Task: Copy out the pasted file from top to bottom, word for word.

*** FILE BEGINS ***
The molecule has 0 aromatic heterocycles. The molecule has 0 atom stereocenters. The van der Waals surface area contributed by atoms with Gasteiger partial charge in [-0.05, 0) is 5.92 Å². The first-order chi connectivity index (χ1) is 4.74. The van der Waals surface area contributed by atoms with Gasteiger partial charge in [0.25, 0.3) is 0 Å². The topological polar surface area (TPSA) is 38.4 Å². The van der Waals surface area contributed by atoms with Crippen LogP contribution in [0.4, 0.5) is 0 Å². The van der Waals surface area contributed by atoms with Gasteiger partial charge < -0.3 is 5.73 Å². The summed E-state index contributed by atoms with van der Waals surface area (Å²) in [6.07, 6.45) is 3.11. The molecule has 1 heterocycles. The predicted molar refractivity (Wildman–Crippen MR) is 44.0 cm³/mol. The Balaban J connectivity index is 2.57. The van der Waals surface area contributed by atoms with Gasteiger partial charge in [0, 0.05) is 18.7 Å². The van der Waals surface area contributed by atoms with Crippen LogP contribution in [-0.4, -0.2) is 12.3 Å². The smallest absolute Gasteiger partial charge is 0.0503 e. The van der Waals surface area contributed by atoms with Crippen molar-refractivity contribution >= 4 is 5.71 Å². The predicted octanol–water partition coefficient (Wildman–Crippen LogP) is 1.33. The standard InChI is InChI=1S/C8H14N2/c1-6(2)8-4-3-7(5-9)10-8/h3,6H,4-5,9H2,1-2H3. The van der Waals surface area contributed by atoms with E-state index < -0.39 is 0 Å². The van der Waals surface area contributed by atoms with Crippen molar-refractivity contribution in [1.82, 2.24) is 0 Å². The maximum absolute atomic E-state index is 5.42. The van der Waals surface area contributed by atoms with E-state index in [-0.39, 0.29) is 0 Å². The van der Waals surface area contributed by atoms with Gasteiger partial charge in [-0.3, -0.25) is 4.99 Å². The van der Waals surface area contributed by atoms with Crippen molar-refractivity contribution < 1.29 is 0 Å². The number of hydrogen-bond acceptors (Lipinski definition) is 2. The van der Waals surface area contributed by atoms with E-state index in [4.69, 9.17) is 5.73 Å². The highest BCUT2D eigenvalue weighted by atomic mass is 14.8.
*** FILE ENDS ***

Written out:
The molecule has 0 aromatic heterocycles. The molecule has 0 atom stereocenters. The van der Waals surface area contributed by atoms with Gasteiger partial charge in [-0.05, 0) is 5.92 Å². The first-order chi connectivity index (χ1) is 4.74. The van der Waals surface area contributed by atoms with Gasteiger partial charge in [0.25, 0.3) is 0 Å². The topological polar surface area (TPSA) is 38.4 Å². The van der Waals surface area contributed by atoms with Crippen LogP contribution in [0.4, 0.5) is 0 Å². The van der Waals surface area contributed by atoms with Gasteiger partial charge < -0.3 is 5.73 Å². The summed E-state index contributed by atoms with van der Waals surface area (Å²) in [6.07, 6.45) is 3.11. The molecule has 1 heterocycles. The predicted molar refractivity (Wildman–Crippen MR) is 44.0 cm³/mol. The Balaban J connectivity index is 2.57. The van der Waals surface area contributed by atoms with Gasteiger partial charge in [0, 0.05) is 18.7 Å². The van der Waals surface area contributed by atoms with Crippen LogP contribution in [-0.4, -0.2) is 12.3 Å². The smallest absolute Gasteiger partial charge is 0.0503 e. The van der Waals surface area contributed by atoms with Crippen molar-refractivity contribution >= 4 is 5.71 Å². The predicted octanol–water partition coefficient (Wildman–Crippen LogP) is 1.33. The standard InChI is InChI=1S/C8H14N2/c1-6(2)8-4-3-7(5-9)10-8/h3,6H,4-5,9H2,1-2H3. The van der Waals surface area contributed by atoms with E-state index < -0.39 is 0 Å². The van der Waals surface area contributed by atoms with Crippen molar-refractivity contribution in [1.82, 2.24) is 0 Å². The maximum absolute atomic E-state index is 5.42. The van der Waals surface area contributed by atoms with E-state index in [-0.39, 0.29) is 0 Å². The van der Waals surface area contributed by atoms with Gasteiger partial charge in [-0.3, -0.25) is 4.99 Å². The van der Waals surface area contributed by atoms with Crippen molar-refractivity contribution < 1.29 is 0 Å². The number of hydrogen-bond acceptors (Lipinski definition) is 2. The van der Waals surface area contributed by atoms with E-state index in [4.69, 9.17) is 5.73 Å². The highest BCUT2D eigenvalue weighted by atomic mass is 14.8.